Fact or Fiction
June 3, 2014
By Mike Rose
For the second straight season, the San Antonio Spurs and the Miami Heat are set to square off in the NBA Finals. We'll go through what is the truth about this series and what is complete bunk about these two teams with the series starting Thursday night in San Antonio.
Home court advantage will make all the difference: It's what made the difference last season when these two teams played, so why not now? The Spurs have a ridiculous points per 100 possessions of 122.4 over the course of their last eight games played here at the AT&T Center, and they have scored at least 104 points in all of those games. San Antonio is legitimately perhaps the most dangerous team in basketball when playing in its own arena, and short of the first couple games against the Dallas Mavericks, there isn't a team which has really shown the spunk to be able to go out and win in the Lone Star State against the men in black and silver.
Tony Parker's injury is going to be a difference maker: We're going to talk about the depth of the Spurs in just a second, but here's the one place where we are sure that the Heat can take a massive edge. Mario Chalmers, LeBron James, and Dwyane Wade have averaged 4.2 steals per game in these playoffs, and they are three of the best in the league at stepping in front of passes and taking them the other way for easy transition buckets. If the Spurs are really going to be missing Parker, even if it's just for a few extra minutes on a nightly basis in this series, Miami should be able to take advantage, as Manu Ginobili, Cory Joseph, and Patty Mills just don't make up a great distributing point guard trio beyond Parker.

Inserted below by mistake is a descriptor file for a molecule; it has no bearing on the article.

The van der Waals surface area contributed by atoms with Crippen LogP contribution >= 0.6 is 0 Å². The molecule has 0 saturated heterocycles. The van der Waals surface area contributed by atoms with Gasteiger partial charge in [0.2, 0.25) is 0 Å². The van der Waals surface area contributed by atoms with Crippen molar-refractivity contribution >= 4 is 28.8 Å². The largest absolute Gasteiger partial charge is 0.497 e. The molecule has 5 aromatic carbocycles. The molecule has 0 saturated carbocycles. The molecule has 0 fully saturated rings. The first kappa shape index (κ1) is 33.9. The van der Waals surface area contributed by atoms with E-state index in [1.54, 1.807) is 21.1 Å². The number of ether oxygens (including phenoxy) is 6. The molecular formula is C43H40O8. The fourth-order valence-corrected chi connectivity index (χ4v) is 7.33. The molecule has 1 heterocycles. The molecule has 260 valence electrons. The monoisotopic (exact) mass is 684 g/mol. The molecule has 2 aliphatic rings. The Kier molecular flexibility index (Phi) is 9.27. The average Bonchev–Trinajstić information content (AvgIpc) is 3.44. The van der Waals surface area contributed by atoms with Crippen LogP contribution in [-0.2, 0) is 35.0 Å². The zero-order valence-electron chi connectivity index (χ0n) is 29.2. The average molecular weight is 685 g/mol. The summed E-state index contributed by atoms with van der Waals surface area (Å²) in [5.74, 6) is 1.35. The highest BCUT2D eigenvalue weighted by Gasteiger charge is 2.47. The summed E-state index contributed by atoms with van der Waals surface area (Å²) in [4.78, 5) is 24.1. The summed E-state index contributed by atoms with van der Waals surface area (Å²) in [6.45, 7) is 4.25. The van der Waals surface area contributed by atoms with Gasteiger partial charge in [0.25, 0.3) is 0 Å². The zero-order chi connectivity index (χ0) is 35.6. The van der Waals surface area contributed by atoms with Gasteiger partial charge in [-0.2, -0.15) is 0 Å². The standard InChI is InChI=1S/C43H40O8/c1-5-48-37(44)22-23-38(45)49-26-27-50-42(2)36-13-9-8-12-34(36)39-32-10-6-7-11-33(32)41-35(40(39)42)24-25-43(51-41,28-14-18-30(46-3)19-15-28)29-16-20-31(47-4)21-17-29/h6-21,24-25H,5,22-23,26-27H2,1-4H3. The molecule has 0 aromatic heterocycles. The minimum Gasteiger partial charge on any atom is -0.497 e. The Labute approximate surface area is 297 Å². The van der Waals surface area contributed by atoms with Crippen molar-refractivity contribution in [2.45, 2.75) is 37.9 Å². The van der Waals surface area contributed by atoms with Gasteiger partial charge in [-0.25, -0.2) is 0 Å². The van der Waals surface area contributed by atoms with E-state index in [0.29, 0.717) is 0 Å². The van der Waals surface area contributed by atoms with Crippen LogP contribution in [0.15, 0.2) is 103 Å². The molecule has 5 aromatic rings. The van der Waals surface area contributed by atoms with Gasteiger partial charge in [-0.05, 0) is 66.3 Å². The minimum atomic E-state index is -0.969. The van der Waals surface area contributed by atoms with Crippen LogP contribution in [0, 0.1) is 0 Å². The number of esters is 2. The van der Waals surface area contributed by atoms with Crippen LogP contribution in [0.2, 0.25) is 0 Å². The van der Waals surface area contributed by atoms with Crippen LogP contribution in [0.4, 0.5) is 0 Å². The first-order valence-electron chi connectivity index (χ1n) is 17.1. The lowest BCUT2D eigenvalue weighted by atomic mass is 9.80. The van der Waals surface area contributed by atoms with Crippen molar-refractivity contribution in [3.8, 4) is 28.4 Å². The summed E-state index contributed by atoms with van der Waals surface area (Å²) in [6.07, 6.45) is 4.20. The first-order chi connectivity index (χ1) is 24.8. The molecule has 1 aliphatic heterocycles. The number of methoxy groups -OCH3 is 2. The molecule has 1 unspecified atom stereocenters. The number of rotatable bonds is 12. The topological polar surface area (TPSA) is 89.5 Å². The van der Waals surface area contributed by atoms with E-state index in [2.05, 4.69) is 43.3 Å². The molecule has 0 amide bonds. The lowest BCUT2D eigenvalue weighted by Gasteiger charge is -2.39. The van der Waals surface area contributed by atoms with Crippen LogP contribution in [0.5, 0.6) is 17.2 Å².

The Heat are fine without Mike Miller: When you really look at these two teams, part of the reason why they are here once again is because they have basically the same rosters that they did a year ago. However, the Spurs have added an assassin from long range in Marco Belinelli, while Miami has lost one of its top guns in Miller. Just go back to that three-point play for the Heat in Game 6. Part of the reason why Ray Allen had the opportunity for a respectable look from downtown is because Tim Duncan wasn't on the court. He really didn't have anyone to guard with Miller out there as well at the de facto power forward position with James at the center spot. Now with Miller gone to Memphis, who is Miami going to put out there in that spot? Norris Cole? It's not nearly going to be good enough if this series plays out exactly as it did last season.
Age has caught up to the Spurs: Though we do believe that this is the end of the road for 37-year old Tim Duncan, we definitely challenge the thought that this team is too old to be effective. Sure, the Duncan/Parker/Ginobili troika has 103 years on this earth between them, but when you look up and down the lineup aside from that, there isn't much in the way of 30-somethings. Head Coach Gregg Popovich has done a fantastic job of limiting the minutes which all of his vets have played this year, and that has kept them fresh for this run in the playoffs. Meanwhile, there really is nothing but 30-somethings on the Heat right now (ok, James and Bosh are both 29), and that really shows that the window of opportunity is closing on this team without making another splash in free agency. If depth wins this series (and we think that it will), the Spurs are going to be the Larry O'Brien Trophy holders in another two weeks.
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